New insights into the origin of Indo-European languages have been published in a study in the journal Science.
Two main theories are known to have dominated the origins debate - the 'Steppe' hypothesis and the 'Anatolian' or 'farming' hypothesis.
The Steppe hypothesis proposes the origin to be in the Pontic-Caspian Steppe around 6000 years ago, while the farming one suggests an older origin tied to early agriculture around 9000 years ago.
Previous evolutionary analyses of Indo-European languages have come to conflicting conclusions about the age of the family, due to the combined effects of inaccuracies and inconsistencies in the datasets they used and limitations in the way that phylogenetic methods analyzed ancient languages.
Researchers at the Max Planck Institute for Evolutionary Anthropology, Germany, used recently developed ancestry-enabled Bayesian phylogenetic analysis to test whether ancient written languages, such as Classical Latin and Vedic Sanskrit, were the direct ancestors of modern Romance and Indic languages, respectively.
"Our chronology is robust across a wide range of alternative phylogenetic models and sensitivity analyses," said Russell Gray, senior author of the study.
Estimating the Indo-European family to be approximately 8100 years old, with five main branches already split off by around 7000 years ago, the analyses' results agreed entirely with neither the Steppe nor the Anatolian hypotheses.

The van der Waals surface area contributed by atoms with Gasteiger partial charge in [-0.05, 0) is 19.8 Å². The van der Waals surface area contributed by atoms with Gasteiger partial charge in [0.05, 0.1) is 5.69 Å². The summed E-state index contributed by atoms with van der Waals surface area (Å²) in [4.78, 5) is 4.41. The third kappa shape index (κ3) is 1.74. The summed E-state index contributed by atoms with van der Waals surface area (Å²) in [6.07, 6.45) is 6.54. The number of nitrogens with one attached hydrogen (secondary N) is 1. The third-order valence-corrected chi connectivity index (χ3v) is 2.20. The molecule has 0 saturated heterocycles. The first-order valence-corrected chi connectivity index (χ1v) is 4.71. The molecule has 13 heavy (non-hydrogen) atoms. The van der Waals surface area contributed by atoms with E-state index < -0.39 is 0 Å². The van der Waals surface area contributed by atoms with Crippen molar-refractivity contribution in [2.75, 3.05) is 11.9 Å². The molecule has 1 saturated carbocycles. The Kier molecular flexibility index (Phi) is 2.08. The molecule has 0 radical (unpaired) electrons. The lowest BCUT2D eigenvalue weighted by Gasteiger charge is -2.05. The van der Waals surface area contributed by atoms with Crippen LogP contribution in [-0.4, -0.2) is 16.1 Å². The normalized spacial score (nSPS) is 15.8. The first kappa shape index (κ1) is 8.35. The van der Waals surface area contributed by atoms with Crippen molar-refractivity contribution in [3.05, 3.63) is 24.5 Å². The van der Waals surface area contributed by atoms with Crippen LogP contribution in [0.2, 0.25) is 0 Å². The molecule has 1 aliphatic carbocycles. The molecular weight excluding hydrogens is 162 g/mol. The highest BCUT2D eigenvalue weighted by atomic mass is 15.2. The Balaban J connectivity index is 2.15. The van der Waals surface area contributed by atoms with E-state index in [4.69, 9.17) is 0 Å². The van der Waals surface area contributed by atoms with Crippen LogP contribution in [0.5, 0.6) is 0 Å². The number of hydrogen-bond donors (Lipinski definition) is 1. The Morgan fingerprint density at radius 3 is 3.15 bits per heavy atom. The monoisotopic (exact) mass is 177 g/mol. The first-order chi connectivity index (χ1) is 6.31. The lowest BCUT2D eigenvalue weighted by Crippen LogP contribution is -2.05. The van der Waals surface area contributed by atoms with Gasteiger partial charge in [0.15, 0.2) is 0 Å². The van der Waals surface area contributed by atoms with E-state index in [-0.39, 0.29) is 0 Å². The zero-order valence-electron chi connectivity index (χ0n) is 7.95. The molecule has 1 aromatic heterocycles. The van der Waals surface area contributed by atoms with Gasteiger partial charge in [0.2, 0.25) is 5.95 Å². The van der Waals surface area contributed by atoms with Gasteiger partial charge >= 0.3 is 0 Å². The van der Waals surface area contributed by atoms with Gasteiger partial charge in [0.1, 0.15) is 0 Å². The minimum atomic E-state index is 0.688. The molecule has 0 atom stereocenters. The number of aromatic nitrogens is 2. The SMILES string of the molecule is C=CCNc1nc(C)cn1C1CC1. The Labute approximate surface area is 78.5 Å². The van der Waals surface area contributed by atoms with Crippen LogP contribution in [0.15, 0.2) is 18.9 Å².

"Recent ancient DNA data suggest that the Anatolian branch of Indo-European did not emerge from the Steppe, but from further south, in or near the northern arc of the Fertile Crescent as the earliest source of the Indo-European family. Our language family tree topology, and our lineage split dates, point to other early branches that may also have spread directly from there, not through the Steppe," said the study's first author, Paul Heggarty.
The study authors have now proposed a new hybrid hypothesis for the origin of the Indo-European languages, with an ultimate homeland south of the Caucasus and a subsequent branch northwards onto the Steppe, as a secondary homeland for some branches of Indo-European entering Europe with the later Yamnaya and Corded Ware-associated expansions.
"Ancient DNA and language phylogenetics thus combine to suggest that the resolution to the 200-year-old Indo-European enigma lies in a hybrid of the farming and Steppe hypotheses," said Gray.